Problems with input values to a list

I’m quite new at this and I have a problem. I want to read an input and store it at a list, for example:

2 -> number of trees that will be formed after this all
2 -> number of nodes of the first tree
1 -> node 1
2 -> node 2
1 -> number of nodes of the second tree
2 -> node 1

The code below doesn’t work as I wanted. That means for example, using the input before:

2 -> number of trees that will be formed after this all
2 -> number of nodes of the first tree
1 -> number of nodes of the second tree
2 -> node 1 of the second tree
1 -> node 1 of the first tree
2 -> node 2 of the first tree 

Output that the program shows for the input above is:
1 2 2

But I expected to have this:
1 2 1
How I can fix this?

let rec inputs number_of_nodes =
  match number_of_nodes with 
  | 0 -> []
  | _ -> let a = read_int() in a :: (inputs (number_of_nodes - 1))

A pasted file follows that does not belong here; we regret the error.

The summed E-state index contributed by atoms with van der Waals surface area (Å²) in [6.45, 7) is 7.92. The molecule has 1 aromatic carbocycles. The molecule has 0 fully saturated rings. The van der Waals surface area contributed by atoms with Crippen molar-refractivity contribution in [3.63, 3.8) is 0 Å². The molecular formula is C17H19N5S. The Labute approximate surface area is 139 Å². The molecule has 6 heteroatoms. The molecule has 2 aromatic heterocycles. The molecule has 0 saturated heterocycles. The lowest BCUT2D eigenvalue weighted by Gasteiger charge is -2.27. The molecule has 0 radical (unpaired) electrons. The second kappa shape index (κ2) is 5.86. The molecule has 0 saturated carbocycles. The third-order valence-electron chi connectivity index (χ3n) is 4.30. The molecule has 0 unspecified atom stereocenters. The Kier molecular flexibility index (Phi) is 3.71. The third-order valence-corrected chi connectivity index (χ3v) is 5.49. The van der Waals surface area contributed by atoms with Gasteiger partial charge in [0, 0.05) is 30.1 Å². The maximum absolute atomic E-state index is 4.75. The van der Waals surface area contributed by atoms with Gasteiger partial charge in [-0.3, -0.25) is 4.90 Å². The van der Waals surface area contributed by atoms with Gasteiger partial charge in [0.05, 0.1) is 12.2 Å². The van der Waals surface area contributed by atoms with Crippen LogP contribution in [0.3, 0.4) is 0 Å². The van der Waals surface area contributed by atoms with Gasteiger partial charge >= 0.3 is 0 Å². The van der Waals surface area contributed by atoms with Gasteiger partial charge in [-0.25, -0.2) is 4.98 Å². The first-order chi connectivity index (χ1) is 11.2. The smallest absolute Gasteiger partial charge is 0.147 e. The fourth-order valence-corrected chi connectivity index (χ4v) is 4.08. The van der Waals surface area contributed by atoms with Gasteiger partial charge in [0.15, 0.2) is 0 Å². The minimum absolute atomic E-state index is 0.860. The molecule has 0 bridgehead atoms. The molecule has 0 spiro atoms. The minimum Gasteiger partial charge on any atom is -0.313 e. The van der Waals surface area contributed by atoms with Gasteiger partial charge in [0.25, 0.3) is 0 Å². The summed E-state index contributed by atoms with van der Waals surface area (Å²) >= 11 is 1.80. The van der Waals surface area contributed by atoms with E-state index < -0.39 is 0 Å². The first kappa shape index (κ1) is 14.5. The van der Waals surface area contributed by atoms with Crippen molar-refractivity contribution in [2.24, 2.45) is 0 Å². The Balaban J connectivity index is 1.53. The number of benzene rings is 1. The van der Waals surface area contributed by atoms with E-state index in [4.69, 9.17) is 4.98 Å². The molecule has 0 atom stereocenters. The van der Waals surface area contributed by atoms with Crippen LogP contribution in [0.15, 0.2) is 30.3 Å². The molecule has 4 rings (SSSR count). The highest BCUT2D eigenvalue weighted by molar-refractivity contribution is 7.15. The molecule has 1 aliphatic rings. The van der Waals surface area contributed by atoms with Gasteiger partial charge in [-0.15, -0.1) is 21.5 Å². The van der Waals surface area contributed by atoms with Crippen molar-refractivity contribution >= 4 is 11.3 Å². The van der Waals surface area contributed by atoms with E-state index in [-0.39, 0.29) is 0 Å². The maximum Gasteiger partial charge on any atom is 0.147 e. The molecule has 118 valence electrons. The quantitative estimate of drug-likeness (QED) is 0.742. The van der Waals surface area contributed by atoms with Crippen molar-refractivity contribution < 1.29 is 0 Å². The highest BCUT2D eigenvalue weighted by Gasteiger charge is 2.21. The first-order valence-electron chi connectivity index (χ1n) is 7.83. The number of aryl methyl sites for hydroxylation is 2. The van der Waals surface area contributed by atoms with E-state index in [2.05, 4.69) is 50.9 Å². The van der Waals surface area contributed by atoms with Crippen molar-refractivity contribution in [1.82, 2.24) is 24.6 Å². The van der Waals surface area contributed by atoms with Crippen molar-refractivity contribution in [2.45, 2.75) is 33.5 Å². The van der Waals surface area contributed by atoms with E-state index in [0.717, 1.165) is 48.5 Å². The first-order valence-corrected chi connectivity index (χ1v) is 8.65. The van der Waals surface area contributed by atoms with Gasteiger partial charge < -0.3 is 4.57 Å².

let rec fill_tree_values number_of_trees = 
  match number_of_trees with
  | 0 -> []
  | _ -> let number_of_nodes = read_int() in 
    (inputs number_of_nodes) :: fill_tree_values (number_of_trees - 1)


let number_of_trees = read_int()
let trees = fill_tree_values number_of_trees

let printlist l = List.iter (Printf.printf "%d ") l

let () = List.iter (fun ll -> printlist ll) trees

>Solution :

You wrote:

    (inputs number_of_nodes) :: fill_tree_values (number_of_trees - 1)

but the evaluation order between both operands of :: is unspecified. So it might very well be the case — and unless I’m mistaken, it is effectively the case — that they are evaluated right-to-left, i.e. fill_tree_values (number_of_trees - 1) is performed before inputs number_of_nodes. So you’re reading inputs in a broken order. You can test this right-to-left behavior:

let _ = print_int 1 :: print_int 2 :: print_int 3 :: []
(* with OCaml 4.12, this prints me "321" *)

You must enforce the evaluation order by rewriting your code as:

    let trees = inputs number_of_nodes in
    trees :: fill_tree_values (number_of_trees - 1)

Note: I believe the evaluation order around :: might change in cutting-edge versions of OCaml, with the introduction of the “tail-call-modulo-constructor” optimisation. In any case, you should not rely on it.

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